Snakes and Updates

Things are slowing down a little bit around our place, I have started my MBA program at SWU and Clay is working extra hours at John Deere. We were both sick with upper respiratory problems for a week and are now pretty much healed up.

The garden is finishing out for the year due to the extreme heat, and we are getting closer to canning salsa. This year I would like to document the process of canning and make a special post dedicated to the several varieties of salsa that we produce. We picked the hot peppers, and those are in the photo below:


After careful consideration, we sold the Ford 2000 (in pieces no less, buyer was OK with this) for what we had in it,  it just wasn’t worth the rebuild time for the money. If the oil pan had not been left off so long, in the elements, it would of been a less time consuming task. It has found a new home though, where it will be either rebuilt or parted out into other Fords.

We can now focus on the Ford 4000 and the Massey 2135, both which are industrial models with much more capability, power and value.

This year has been particularly bad for snakes at our house. We have one snake policy, and that is, it dies if it’s near the house, barn, dog pen, or chicken coop. Regardless of venomous vs. non-venomous, or old wive’s tails of black snakes killing cooper-heads. I will believe that when I see it in person!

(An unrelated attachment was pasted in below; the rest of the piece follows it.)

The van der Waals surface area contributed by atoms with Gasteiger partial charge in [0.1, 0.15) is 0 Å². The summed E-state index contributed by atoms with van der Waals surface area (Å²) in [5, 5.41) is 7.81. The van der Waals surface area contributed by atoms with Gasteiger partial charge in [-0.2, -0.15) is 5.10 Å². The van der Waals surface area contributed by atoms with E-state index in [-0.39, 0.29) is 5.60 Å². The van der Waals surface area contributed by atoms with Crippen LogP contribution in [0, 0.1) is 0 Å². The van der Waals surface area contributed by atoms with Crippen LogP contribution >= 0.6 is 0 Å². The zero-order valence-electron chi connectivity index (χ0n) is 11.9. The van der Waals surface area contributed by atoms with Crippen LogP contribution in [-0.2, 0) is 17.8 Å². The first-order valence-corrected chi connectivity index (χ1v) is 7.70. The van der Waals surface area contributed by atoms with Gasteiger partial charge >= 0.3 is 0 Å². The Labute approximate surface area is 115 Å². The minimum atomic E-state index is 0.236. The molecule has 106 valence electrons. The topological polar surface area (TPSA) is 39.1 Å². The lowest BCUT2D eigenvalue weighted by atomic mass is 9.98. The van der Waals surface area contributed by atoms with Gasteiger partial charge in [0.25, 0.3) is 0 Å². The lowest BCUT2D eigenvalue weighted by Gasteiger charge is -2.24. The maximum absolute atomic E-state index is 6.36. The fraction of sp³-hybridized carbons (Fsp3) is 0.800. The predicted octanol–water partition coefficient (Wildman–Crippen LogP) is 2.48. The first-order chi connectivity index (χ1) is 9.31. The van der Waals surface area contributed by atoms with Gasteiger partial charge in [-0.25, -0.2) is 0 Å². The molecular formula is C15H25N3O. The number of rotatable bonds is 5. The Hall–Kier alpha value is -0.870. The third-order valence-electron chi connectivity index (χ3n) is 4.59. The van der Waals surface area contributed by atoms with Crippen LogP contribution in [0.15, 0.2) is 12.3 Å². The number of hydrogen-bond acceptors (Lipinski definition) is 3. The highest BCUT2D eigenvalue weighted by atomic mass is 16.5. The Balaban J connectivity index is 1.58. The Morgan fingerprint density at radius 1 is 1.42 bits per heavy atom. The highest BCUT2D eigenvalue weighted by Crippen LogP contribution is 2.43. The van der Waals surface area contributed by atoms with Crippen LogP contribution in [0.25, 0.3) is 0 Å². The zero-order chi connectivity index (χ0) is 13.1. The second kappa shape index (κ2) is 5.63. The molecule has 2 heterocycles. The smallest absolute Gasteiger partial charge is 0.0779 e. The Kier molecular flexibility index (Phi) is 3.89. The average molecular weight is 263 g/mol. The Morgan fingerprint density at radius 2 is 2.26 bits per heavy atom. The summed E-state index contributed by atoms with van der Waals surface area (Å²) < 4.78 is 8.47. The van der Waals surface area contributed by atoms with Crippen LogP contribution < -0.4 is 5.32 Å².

We encountered our first pretty aggressive black snake in the chicken coop. Horrifying to me of course to find it in there. I didn’t get any photos sadly, when Luke and I found it, wrapped around the door handle and wedged inside, we ran back to the house to get Clay.

None of the chickens were harmed, although a bit spooked. It took Clay several minutes  and two shovels to drag it out of the coop. 6 ft long, which is about the max size for a black snake. It struck out at him over and over as it tried to get back into the coop. Most of the time, the black snake curls up, or moves off. This one was definitely more dangerous than others. RIP black snake. This makes probably the 6th snake this summer.

We are going to set a few minnow traps, like the photo below, out with eggs to see if we can catch anymore, just to get them out of the coop area. Maybe we will relocate them, if they are in a live trap.


Several spots in the coop were sealed up with expanding foam, just in case that is how it got in. It may have come in through an old electrical outlet.

On a better note, kitties are getting along, and a rare moment of Bear actually being nice to Milo. Link below to video of kitties.

Milo and Bear getting along

Have a happy summer’s end,

Erika and Clay





Published by Hickory Haven Fawn Rescue

Dedicated to the rehabilitation and release of whitetail fawn in Upstate South Carolina in the Greenville, SC area.

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